Overall, Minnesota reliever Taylor Rogers ’ 4.05 ERA is far from ideal, but his 2.84 FIP indicates that he could have been a bit unlucky. His 1.50 WHIP is near blasphemous for a late-innings guy, and the opposition hit a whopping .302 (.400 BABIP) against him in 2020. To his credit, he navigated muddy waters, and went a respectable 9-for-11 on save opportunities, but one can only wonder how he managed to pull that off with some glaring metrics and a miniscule 60.3-percent strand rate.
In 2020, there were only five closers who had at least five saves and a strand rate lower than Rogers’ 60.3-percent mark. They were Cole Sulser, Raisel Iglesias , Anthony Bass , Brad Hand and Héctor Neris . Maybe we should be celebrating his nine saves more, because how he managed to pull it off is impressive. Furthermore, when you look at his splits from 2020, the higher the leverate, the higher his numbers went. That’s certainly not ideal for a guy with more competition for late inning work in 2021.
Compared to recent years, his average exit velocity allowed was up, and his 9.7-percent barrel rate allowed was the highest of his career. He more or less dropped his curveball from his repertoire, and opponents continued to barrel up his slider more.
His 26.4-percent strikeout rate from 2020 was a step down from his 2019 season (32.4%), but on par with career average. His swinging strike rate remained steady, but he generated fewer whiffs in the strike zone.
Outside of his 2019 season, he’s never been a guy that’s done a great job of mitigating hard contact, and his percentile rankings show that. It essentially validates that his 2019 season is more of a statistical outlier than anything, and while he can certainly be luckier than he was in 2020, expecting him to get back to the 2019 numbers seems silly.
Strikeouts and ground balls are key for Rogers, since he allows some hard contact, and in 2020, he posted a career low ground ball rate. His slider doesn’t generate many ground balls, whereas his sinker does, but in 2020 both marks dropped. Additionally, opponents rocked his sinker to the tune of a 94.4 mile per hour average exit velocity. What was it in 2019? 89.3 miles per hour.
The toughest thing with Rogers is going to be how many save opportunities will he get in 2021. Minnesota should be in a position to win a lot of ball games, so that isn’t the issue here. The problem is manager Rocco Baldelli, and his propensity to hand out save opportunities to everyone like the turkey at Thanksgiving dinner! Pass the plate around, take what you want and onto the next person! Under Baldelli, take a look at some of the notable save numbers.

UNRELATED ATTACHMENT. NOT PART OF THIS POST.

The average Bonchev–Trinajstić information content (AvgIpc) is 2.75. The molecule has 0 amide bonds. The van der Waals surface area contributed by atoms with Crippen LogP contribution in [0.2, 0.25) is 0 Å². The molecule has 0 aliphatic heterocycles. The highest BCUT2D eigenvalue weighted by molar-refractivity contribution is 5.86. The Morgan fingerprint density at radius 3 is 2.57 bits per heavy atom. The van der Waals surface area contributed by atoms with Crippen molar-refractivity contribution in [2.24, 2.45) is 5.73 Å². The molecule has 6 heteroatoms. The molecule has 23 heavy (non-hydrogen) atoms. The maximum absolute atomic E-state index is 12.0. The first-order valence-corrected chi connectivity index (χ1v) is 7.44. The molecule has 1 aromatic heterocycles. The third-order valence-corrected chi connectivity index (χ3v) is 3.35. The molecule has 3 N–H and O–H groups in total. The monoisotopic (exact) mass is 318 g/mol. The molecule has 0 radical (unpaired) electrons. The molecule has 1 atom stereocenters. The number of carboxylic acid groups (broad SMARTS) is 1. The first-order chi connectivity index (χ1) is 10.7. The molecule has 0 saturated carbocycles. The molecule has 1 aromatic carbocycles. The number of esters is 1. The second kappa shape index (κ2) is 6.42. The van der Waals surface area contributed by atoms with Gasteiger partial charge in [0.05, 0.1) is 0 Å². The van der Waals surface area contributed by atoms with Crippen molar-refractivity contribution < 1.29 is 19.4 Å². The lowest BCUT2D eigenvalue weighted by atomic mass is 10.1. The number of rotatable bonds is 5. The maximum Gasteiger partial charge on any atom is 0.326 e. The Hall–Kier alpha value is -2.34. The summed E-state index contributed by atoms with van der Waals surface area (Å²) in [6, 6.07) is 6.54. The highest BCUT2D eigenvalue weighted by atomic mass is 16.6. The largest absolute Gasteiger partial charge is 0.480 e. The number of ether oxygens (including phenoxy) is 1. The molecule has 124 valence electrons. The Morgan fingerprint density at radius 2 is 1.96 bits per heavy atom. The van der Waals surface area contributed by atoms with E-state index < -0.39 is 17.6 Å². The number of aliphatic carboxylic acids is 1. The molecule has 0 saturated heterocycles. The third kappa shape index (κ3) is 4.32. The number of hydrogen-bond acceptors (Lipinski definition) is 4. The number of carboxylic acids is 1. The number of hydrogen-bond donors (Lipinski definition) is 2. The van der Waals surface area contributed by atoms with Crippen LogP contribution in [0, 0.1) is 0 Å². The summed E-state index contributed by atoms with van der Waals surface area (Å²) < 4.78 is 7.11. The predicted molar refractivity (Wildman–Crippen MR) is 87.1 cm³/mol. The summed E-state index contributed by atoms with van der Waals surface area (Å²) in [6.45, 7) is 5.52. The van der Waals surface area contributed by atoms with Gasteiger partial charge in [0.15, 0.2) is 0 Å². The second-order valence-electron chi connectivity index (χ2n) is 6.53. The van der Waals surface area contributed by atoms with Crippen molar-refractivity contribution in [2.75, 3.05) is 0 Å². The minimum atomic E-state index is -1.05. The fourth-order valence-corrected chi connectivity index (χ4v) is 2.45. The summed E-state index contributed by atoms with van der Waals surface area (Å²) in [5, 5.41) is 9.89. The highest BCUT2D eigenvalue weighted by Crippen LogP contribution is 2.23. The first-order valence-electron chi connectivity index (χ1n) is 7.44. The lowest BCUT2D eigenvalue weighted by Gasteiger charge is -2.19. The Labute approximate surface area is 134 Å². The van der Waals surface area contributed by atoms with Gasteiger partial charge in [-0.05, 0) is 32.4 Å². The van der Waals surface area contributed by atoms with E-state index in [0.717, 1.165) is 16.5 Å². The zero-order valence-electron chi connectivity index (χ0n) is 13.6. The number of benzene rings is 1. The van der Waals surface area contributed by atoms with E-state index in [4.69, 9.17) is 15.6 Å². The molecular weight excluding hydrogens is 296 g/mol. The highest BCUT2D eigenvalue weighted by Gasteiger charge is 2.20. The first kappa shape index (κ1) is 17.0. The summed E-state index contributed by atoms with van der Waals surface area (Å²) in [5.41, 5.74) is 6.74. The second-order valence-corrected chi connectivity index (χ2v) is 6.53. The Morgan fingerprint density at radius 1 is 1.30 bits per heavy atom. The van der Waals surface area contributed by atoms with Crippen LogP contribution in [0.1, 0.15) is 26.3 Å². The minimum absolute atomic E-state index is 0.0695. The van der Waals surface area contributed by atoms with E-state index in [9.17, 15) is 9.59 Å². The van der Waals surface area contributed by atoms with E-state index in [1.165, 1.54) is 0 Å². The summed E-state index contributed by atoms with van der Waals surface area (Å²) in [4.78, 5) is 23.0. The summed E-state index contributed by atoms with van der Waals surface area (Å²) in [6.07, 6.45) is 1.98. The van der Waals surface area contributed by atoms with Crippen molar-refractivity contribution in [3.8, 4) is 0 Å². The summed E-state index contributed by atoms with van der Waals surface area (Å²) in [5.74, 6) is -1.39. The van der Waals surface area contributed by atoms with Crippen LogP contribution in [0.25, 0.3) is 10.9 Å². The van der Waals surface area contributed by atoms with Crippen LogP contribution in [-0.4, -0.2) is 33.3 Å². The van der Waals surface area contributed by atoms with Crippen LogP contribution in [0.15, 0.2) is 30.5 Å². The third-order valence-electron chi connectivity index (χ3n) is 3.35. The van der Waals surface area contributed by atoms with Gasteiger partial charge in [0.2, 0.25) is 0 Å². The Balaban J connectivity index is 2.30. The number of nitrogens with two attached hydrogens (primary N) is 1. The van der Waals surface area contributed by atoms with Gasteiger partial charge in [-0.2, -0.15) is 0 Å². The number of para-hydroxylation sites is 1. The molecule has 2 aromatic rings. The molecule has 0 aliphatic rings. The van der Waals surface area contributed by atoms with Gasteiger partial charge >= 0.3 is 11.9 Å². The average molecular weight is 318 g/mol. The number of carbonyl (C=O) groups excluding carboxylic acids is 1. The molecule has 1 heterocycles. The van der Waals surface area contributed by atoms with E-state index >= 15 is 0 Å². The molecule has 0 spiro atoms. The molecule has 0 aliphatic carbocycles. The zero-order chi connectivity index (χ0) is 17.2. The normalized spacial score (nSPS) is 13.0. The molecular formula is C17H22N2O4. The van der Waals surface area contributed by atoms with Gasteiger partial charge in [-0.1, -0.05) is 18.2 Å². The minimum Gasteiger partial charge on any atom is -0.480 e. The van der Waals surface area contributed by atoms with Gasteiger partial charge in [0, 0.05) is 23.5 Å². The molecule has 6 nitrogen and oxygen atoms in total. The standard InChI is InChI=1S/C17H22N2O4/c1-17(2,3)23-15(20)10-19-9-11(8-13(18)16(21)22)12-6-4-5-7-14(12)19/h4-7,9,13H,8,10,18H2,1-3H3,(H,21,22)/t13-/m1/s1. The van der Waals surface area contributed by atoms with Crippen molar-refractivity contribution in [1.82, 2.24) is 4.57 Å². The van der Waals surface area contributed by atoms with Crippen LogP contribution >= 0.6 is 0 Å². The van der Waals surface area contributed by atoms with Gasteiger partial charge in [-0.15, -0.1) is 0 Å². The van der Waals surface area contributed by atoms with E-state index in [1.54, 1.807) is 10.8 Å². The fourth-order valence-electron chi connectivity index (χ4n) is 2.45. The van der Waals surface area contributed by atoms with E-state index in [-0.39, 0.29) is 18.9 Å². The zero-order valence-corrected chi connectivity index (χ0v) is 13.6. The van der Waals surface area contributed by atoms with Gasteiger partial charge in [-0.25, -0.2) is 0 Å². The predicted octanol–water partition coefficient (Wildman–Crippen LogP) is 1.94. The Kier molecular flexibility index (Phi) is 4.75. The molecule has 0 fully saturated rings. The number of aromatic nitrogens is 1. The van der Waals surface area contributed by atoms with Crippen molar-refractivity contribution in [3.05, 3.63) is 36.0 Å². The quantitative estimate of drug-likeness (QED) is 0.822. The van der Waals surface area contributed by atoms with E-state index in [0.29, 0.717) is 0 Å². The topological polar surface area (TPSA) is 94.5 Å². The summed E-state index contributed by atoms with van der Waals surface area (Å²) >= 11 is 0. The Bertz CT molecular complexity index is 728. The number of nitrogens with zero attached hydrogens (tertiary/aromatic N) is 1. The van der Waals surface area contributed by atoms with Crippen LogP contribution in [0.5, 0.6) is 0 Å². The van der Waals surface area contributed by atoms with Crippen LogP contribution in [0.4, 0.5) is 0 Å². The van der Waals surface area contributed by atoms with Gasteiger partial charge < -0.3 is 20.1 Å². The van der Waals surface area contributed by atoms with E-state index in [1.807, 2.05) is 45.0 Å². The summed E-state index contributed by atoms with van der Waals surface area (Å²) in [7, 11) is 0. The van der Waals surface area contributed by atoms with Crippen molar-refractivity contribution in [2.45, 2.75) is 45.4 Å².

In 2020, Rogers had nine, Romo had five, May had two and Matt Wisler had one.
With less notable competition, yes, Rogers still got the majority of the chances, but everyone got a piece of the pie in Minnesota in 2019 and 2020. Now in 2021, Baldelli has a lot of talent in the back end of the bullpen that he can utilize, muddying the waters for save opportunities. Unlike recent years, I can’t say for certain that Rogers will lead in save opportunities. Take a look at some of the numbers over the past three years for Rogers, and new teammates Hansel Robles and Alex Colomé .
If you ask me, each of the three guys above will be involved. While there’s no clear top dog, and the Twins likely never announce a traditional closer, I would presume that the Rogers-Colome duo get the lion’s share of the opportunities, as they serve as 1A and 1B. Robles, on the other hand, likely serves as the second or third guy, depending on how you count it when there are two number ones.
There are some other closers around Rogers in average draft position that don’t have the competition that he has in the backend of the Minnesota pen, but fortunately, he plays for a Minnesota ball club that should put forth an ample amount of opportunities. If he doesn’t get a good chunk of saves, he’s a slightly expensive ratio booster. However, to Rogers’ credit, he’s posted a 30.9 percent strikeout rate over the last two seasons and an impressive 7.60 K/BB ratio. If he slips in drafts, pounce on him.